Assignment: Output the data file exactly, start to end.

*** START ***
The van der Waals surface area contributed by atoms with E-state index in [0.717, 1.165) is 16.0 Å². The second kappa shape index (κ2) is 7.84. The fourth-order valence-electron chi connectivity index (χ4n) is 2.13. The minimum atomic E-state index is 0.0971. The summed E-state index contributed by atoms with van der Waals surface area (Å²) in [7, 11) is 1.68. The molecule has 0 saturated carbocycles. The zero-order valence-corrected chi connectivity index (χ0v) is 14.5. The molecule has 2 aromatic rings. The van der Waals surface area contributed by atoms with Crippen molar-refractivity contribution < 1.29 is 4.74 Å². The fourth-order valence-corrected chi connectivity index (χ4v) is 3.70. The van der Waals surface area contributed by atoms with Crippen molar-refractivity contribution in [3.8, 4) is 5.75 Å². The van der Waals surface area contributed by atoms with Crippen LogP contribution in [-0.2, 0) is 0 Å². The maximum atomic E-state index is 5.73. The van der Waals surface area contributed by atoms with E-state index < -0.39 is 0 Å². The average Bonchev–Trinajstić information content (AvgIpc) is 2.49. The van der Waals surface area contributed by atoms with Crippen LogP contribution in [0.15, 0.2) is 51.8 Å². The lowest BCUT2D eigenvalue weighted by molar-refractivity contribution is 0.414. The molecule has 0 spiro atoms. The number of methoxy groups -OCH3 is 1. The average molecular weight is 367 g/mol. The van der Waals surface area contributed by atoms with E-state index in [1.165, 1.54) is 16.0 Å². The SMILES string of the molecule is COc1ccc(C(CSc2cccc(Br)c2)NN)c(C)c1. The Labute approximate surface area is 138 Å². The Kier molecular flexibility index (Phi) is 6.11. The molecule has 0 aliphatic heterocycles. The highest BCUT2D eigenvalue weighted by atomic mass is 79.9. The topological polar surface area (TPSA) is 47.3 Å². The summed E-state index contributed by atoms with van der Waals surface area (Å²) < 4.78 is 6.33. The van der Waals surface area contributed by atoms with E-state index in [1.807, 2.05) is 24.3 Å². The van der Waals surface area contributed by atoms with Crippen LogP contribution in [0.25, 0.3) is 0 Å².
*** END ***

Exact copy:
The van der Waals surface area contributed by atoms with E-state index in [0.717, 1.165) is 16.0 Å². The second kappa shape index (κ2) is 7.84. The fourth-order valence-electron chi connectivity index (χ4n) is 2.13. The minimum atomic E-state index is 0.0971. The summed E-state index contributed by atoms with van der Waals surface area (Å²) in [7, 11) is 1.68. The molecule has 0 saturated carbocycles. The zero-order valence-corrected chi connectivity index (χ0v) is 14.5. The molecule has 2 aromatic rings. The van der Waals surface area contributed by atoms with Crippen molar-refractivity contribution < 1.29 is 4.74 Å². The fourth-order valence-corrected chi connectivity index (χ4v) is 3.70. The van der Waals surface area contributed by atoms with Crippen molar-refractivity contribution in [3.8, 4) is 5.75 Å². The van der Waals surface area contributed by atoms with Crippen LogP contribution in [-0.2, 0) is 0 Å². The maximum atomic E-state index is 5.73. The van der Waals surface area contributed by atoms with E-state index < -0.39 is 0 Å². The average Bonchev–Trinajstić information content (AvgIpc) is 2.49. The van der Waals surface area contributed by atoms with Crippen LogP contribution in [0.15, 0.2) is 51.8 Å². The lowest BCUT2D eigenvalue weighted by molar-refractivity contribution is 0.414. The molecule has 0 spiro atoms. The number of methoxy groups -OCH3 is 1. The average molecular weight is 367 g/mol. The van der Waals surface area contributed by atoms with E-state index in [1.165, 1.54) is 16.0 Å². The SMILES string of the molecule is COc1ccc(C(CSc2cccc(Br)c2)NN)c(C)c1. The Labute approximate surface area is 138 Å². The Kier molecular flexibility index (Phi) is 6.11. The molecule has 0 aliphatic heterocycles. The highest BCUT2D eigenvalue weighted by atomic mass is 79.9. The topological polar surface area (TPSA) is 47.3 Å². The summed E-state index contributed by atoms with van der Waals surface area (Å²) < 4.78 is 6.33. The van der Waals surface area contributed by atoms with E-state index in [1.807, 2.05) is 24.3 Å². The van der Waals surface area contributed by atoms with Crippen LogP contribution in [0.25, 0.3) is 0 Å².